I'm retrieving data from an AWS database using PgAdmin. This works well. The problem is that I have one column that I set to True after I retrieve the corresponding row, where originally it is set to Null. Doing so adds an enormous amount of data to my database.

I have checked that this is not due to other processes: it only happens when my program is running. I am certain no rows are being added, I have checked the number of rows before and after and they're the same.

Furthermore, it only does this when changing specific tables, when I update other tables in the same database with the same process, the database size stays the same. It also does not always increase the database size, only once every couple changes does the total size increase.

How can changing a single boolean from Null to True add 0.1 MB to my database?

I'm using the following commands to check my database makeup:

To get table sizes

    relname as Table,
    pg_total_relation_size(relid) As Size,
    pg_size_pretty(pg_total_relation_size(relid) - pg_relation_size(relid)) as External Size
FROM pg_catalog.pg_statio_user_tables ORDER BY pg_total_relation_size(relid) DESC;

To get number of rows:

SELECT schemaname,relname,n_live_tup 
  FROM pg_stat_user_tables 
  ORDER BY n_live_tup DESC;

To get database size:

SELECT pg_database_size('mydatabasename')
  • Null is no data. True is a byte (8 bits). Plus one column, How many rows? – Alexander Ingham Nov 9 '18 at 15:37
  • @AlexanderIngham I already added the column, now I'm just changing the values in the column from Null to True, one by one. It's about 20 million rows, but after retrieving 100.000 of those I already have over a GB of extra data. – Nathan Nov 9 '18 at 15:41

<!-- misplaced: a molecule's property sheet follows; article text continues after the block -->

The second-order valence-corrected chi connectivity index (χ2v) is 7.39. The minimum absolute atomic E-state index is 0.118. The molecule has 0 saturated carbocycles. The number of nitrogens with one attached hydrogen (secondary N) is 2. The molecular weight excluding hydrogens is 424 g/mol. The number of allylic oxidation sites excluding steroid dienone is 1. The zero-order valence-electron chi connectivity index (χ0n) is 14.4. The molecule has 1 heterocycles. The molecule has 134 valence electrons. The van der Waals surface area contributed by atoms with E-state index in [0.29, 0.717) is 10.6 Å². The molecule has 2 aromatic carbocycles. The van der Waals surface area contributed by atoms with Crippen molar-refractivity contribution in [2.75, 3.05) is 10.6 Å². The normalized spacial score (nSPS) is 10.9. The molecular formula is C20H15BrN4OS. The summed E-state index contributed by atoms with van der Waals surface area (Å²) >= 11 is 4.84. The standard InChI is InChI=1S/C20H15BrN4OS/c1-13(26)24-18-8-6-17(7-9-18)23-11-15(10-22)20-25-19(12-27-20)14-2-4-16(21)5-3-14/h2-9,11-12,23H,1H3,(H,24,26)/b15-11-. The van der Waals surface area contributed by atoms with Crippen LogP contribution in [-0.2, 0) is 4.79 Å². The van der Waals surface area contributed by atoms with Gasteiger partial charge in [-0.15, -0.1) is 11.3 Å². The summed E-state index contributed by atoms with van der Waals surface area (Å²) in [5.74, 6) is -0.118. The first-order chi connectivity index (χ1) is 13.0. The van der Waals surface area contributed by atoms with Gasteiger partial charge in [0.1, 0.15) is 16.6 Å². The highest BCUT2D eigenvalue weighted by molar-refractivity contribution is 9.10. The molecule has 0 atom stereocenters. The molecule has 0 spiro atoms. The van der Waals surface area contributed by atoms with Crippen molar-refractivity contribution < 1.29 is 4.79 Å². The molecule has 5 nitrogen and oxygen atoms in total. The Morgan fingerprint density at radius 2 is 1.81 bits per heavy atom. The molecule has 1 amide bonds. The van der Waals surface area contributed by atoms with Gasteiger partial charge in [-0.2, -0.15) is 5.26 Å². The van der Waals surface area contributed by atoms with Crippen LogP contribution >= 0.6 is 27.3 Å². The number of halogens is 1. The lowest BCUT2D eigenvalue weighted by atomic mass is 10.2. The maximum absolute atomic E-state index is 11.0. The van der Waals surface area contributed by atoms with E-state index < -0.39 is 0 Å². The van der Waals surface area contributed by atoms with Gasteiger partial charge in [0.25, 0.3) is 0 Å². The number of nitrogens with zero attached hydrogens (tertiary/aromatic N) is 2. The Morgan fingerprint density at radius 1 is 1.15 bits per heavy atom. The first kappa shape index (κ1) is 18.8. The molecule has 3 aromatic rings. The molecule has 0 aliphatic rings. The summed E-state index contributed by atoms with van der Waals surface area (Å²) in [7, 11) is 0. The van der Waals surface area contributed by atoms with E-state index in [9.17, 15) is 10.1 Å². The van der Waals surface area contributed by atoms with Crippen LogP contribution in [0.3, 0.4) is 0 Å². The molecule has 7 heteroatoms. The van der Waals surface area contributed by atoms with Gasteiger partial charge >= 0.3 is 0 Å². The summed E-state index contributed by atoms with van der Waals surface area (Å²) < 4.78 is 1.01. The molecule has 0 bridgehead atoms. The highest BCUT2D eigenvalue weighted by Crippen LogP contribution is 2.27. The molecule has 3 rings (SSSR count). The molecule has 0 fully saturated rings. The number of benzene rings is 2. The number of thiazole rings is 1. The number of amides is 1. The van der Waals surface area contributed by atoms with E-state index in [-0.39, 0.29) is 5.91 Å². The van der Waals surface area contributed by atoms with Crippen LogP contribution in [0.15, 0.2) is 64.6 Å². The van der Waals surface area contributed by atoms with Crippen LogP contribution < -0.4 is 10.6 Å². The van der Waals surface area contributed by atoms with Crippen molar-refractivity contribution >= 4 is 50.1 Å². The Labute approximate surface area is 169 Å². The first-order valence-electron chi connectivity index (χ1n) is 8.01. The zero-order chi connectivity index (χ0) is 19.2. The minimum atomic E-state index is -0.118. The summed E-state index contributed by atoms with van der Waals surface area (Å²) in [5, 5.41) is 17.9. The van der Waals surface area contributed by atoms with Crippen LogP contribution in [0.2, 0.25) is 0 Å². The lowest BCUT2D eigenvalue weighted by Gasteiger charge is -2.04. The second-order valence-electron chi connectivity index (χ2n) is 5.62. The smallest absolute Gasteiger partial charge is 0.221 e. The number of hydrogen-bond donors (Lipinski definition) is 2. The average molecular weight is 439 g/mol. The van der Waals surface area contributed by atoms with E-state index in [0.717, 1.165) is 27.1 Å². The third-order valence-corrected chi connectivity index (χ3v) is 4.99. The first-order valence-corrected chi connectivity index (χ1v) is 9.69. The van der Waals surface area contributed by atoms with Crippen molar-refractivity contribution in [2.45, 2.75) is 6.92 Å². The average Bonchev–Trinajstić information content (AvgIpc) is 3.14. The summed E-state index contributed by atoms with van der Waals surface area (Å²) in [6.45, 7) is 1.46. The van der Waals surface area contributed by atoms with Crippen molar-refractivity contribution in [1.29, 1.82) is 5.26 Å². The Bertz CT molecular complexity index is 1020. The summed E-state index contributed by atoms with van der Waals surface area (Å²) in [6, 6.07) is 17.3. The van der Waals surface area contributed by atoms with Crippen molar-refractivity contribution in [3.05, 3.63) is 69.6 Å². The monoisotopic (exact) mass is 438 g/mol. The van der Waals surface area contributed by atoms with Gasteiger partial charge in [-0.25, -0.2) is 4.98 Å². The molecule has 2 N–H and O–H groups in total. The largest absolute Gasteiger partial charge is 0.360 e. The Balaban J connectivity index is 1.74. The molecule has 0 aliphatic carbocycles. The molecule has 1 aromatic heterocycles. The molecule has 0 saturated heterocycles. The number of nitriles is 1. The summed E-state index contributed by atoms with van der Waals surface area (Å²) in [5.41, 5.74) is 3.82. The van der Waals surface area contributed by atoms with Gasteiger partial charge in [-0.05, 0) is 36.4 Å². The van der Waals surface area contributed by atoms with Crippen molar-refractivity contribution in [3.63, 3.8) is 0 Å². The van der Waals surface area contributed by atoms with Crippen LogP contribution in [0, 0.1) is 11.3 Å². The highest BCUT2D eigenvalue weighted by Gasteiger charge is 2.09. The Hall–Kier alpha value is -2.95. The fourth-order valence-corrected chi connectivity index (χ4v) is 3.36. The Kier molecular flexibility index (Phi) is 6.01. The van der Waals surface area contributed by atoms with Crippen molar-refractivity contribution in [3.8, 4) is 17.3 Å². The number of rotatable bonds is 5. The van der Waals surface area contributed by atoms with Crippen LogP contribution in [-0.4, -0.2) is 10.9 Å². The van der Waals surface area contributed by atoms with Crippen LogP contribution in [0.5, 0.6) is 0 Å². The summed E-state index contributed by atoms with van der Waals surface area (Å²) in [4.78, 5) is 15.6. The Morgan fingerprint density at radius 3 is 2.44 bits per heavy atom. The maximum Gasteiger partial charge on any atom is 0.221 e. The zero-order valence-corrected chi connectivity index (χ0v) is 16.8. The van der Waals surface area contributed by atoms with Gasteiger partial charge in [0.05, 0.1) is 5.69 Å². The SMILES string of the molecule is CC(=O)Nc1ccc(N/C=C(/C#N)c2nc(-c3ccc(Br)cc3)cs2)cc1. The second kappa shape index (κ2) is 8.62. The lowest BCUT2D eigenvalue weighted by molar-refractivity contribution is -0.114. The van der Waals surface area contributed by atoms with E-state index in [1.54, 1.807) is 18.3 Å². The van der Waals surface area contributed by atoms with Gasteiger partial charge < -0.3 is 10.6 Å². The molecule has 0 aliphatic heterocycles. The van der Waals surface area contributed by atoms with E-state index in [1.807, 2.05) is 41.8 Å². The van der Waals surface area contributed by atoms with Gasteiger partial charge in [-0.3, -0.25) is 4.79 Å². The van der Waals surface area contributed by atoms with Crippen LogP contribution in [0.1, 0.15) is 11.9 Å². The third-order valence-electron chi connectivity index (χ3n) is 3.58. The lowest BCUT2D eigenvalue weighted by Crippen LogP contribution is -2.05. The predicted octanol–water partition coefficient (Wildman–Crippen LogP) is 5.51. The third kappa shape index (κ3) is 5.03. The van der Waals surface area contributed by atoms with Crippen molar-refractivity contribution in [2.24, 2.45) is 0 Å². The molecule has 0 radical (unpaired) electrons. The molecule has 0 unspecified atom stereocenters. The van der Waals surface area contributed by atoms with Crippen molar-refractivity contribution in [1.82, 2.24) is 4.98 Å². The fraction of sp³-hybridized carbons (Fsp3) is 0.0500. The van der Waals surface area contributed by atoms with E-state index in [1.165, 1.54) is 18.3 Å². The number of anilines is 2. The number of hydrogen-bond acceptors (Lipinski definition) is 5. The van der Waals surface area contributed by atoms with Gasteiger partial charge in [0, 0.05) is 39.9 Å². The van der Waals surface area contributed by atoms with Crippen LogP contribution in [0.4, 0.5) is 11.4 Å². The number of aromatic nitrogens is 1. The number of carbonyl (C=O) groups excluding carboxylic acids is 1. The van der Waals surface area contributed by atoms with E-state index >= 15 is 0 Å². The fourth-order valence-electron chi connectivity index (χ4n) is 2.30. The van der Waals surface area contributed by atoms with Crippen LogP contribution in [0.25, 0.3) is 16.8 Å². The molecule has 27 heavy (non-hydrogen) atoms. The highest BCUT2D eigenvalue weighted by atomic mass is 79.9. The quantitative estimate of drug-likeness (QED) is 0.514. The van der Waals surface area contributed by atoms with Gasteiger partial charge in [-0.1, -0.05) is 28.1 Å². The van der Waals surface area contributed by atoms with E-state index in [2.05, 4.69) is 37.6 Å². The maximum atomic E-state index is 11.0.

If you have not changed that then your fillfactor is at 100% on the table since that is the default.

This means that every change in your table will mark the changed row as obsolete and will recreate the updated row. The issue could be even worse if you have indices on your table since those should be updated on every row change too. As you could imagine this hurts the UPDATE performance too.

So technically if you would read the whole table and update even the smallest column after reading the rows then it would double the table size when your fillfactor is 100.

What you can do is to ALTER your table lower the fillfactor on it, then VACUUM it:

ALTER TABLE your_table SET (fillfactor = 90);
VACUUM FULL your_table;

Of course with this step your table will be about 10% bigger but Postgres will spare some space for your updates and it won't change its size with your process.

The reason why autovacuum helps is because it cleans the obsoleted rows periodically and therefore it will keep your table at the same size. But it puts a lot of pressure on your database. If you happen to know that you'll do operations like you described in the opening question then I would recommend tuning the fillfactor for your needs.

  • So if I understand correctly: I set fillfactor to 50%, and update every row then the total size should double before I vacuum it, and become the orginal size after vacuuming? – Nathan Nov 17 '18 at 18:23
  • @Nathan if you set the rows to 50% and either do a VACUUM or a full table UPDATE then the size will double because it will reserve 50% of the size for later updates. – KARASZI István Nov 17 '18 at 18:37
  • 1
    Thanks, I'll keep the question open until tomorrow morning. If no other answers are posted I'll approve your answer. – Nathan Nov 17 '18 at 18:39

The problem is that (source):

"In normal PostgreSQL operation, tuples that are deleted or obsoleted by an update are not physically removed from their table"

Furthermore, we did not always close the cursor which also increased database size while running.

One last problem is that we were running one huge query, not allowing the system to autovacuum properly. This problem is described in more detail here

Our solution was to re-approach the problem such that the rows did not have to be updated. Other solutions that we could think of but have not tried is to stop the process every once in a while allowing the autovacuum to work correctly.


What do you mean adds data? to all the data files? specifically to some files?

to get a precise answer you should supply more details, but generally speaking, any DB operation will add data to the transaction logs, and possibly other files.

  • Hi Ophir, what I mean is that the total database size increases. Strangely enough this only happens when I change specific tables. I understand it always adds some data, but it currently adds such an exorbitant amount of space that something has to be wrong. – Nathan Nov 11 '18 at 16:43

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